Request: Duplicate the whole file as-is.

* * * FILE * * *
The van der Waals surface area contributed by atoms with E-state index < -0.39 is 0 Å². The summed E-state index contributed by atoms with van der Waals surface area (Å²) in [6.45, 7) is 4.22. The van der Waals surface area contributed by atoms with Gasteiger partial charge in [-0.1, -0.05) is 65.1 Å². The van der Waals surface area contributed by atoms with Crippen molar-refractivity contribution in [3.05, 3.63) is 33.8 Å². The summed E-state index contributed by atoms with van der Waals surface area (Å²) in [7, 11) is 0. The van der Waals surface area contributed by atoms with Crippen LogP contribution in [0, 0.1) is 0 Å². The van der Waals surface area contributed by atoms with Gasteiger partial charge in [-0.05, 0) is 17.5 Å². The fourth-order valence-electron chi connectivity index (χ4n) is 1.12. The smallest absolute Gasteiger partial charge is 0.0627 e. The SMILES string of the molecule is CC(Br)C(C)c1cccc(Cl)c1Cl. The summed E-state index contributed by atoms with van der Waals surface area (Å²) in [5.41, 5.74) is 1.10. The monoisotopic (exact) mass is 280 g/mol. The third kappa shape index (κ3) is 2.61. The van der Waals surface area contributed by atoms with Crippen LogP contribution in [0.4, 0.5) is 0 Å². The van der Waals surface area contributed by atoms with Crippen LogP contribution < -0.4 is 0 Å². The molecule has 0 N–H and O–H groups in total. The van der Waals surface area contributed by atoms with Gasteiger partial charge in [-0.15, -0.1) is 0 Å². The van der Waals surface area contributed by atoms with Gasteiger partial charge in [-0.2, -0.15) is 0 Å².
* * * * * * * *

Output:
The van der Waals surface area contributed by atoms with E-state index < -0.39 is 0 Å². The summed E-state index contributed by atoms with van der Waals surface area (Å²) in [6.45, 7) is 4.22. The van der Waals surface area contributed by atoms with Gasteiger partial charge in [-0.1, -0.05) is 65.1 Å². The van der Waals surface area contributed by atoms with Crippen molar-refractivity contribution in [3.05, 3.63) is 33.8 Å². The summed E-state index contributed by atoms with van der Waals surface area (Å²) in [7, 11) is 0. The van der Waals surface area contributed by atoms with Crippen LogP contribution in [0, 0.1) is 0 Å². The van der Waals surface area contributed by atoms with Gasteiger partial charge in [-0.05, 0) is 17.5 Å². The fourth-order valence-electron chi connectivity index (χ4n) is 1.12. The smallest absolute Gasteiger partial charge is 0.0627 e. The SMILES string of the molecule is CC(Br)C(C)c1cccc(Cl)c1Cl. The summed E-state index contributed by atoms with van der Waals surface area (Å²) in [5.41, 5.74) is 1.10. The monoisotopic (exact) mass is 280 g/mol. The third kappa shape index (κ3) is 2.61. The van der Waals surface area contributed by atoms with Crippen LogP contribution in [0.4, 0.5) is 0 Å². The van der Waals surface area contributed by atoms with Crippen LogP contribution < -0.4 is 0 Å². The molecule has 0 N–H and O–H groups in total. The van der Waals surface area contributed by atoms with Gasteiger partial charge in [-0.15, -0.1) is 0 Å². The van der Waals surface area contributed by atoms with Gasteiger partial charge in [-0.2, -0.15) is 0 Å².